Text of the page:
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Burris et al 1 provide a succinct summary of the current state of knowledge regarding the glaring inequity in preterm birth by race in the USA. They then offer a logical approach to redressing the underlying environmental causes, both physical and social, of this inequity through an improved focus in research and policy. Unfortunately, translating an understanding of health inequities into political changes that could eliminate them is not easy. Moreover, the needed political changes are unlikely without addressing the other major inequity with which racial inequity is entwined—class.
Moving from a biological-genetic concept of race to our current understanding of race as a social construct has taken decades. From the publication in 1950 of The Race Question by Unesco, an effort led by social scientists like Ashley Montagu, which explicitly rejected Nazi race theories, to the popularisation of the rejection of the biological concept of race in medicine and epidemiology advanced in writings by Sherman James, Richard Cooper and others in the 1970s and 1980s, the progress has been neither rapid nor uncontested. Diane Rowley and Carol Hogue, both at the Centers for Disease Control and Prevention (CDC) at the time, organised a series of meetings bringing together clinicians, epidemiologists and social scientists to accelerate the paradigm shift from ‘race’ to ‘racism’ in the study of adverse birth outcomes for African-Americans in the 1990s, and many others have continued to advance this work in the years since. Still, in the new millennium, interest in—and funding for—a search for the ‘prematurity gene’ in blacks has continued.2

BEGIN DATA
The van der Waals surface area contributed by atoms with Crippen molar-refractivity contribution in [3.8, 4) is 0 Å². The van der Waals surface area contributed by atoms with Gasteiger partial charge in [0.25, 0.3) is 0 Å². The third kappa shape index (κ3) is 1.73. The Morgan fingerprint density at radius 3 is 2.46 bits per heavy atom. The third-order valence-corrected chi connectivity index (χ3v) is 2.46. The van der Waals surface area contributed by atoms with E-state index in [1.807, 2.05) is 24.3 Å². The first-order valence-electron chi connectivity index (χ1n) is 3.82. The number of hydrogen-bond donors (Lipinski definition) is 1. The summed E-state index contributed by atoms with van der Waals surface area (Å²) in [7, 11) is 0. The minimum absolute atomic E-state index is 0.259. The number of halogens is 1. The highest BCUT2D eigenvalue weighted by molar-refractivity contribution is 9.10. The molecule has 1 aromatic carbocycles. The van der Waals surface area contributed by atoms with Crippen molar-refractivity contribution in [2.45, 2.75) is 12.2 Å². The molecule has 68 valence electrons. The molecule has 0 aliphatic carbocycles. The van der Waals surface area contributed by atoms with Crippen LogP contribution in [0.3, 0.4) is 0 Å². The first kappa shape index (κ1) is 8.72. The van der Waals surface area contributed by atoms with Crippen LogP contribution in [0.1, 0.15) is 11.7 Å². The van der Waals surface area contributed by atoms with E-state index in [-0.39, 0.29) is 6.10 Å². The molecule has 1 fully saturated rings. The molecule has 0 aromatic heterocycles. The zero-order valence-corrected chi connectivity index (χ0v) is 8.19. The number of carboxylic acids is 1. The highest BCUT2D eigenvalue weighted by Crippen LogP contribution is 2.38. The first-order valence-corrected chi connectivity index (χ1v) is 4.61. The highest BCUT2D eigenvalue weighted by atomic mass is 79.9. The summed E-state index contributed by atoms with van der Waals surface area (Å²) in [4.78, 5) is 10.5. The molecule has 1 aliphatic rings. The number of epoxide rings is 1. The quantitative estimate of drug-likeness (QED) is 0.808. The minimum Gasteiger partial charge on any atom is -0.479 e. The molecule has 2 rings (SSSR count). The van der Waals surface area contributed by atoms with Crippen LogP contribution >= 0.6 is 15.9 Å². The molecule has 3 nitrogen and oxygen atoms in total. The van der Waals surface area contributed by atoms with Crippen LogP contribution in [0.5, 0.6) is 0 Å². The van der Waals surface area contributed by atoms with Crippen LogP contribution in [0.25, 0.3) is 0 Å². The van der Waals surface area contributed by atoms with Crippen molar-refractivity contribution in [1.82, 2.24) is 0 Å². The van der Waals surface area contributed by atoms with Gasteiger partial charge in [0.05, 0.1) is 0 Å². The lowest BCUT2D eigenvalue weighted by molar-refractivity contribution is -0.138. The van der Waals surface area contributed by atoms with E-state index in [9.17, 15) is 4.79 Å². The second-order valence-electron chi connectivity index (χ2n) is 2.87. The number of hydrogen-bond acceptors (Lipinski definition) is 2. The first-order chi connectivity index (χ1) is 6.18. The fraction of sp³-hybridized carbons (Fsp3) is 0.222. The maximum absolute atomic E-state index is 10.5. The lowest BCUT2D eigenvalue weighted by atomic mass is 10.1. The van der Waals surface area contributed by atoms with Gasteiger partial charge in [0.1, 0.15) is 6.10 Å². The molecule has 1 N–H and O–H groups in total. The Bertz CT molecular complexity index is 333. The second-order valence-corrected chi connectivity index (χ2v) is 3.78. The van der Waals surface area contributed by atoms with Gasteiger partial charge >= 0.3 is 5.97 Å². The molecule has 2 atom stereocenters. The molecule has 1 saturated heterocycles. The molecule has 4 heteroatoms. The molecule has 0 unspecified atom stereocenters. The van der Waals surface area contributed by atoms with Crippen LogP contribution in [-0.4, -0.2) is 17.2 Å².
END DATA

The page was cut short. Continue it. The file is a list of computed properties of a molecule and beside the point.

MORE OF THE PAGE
Despite progress in developing the theory explaining racial health inequities, the inequity in infant mortality has failed to improve over time, it has actually widened. In 1960, when the USA …
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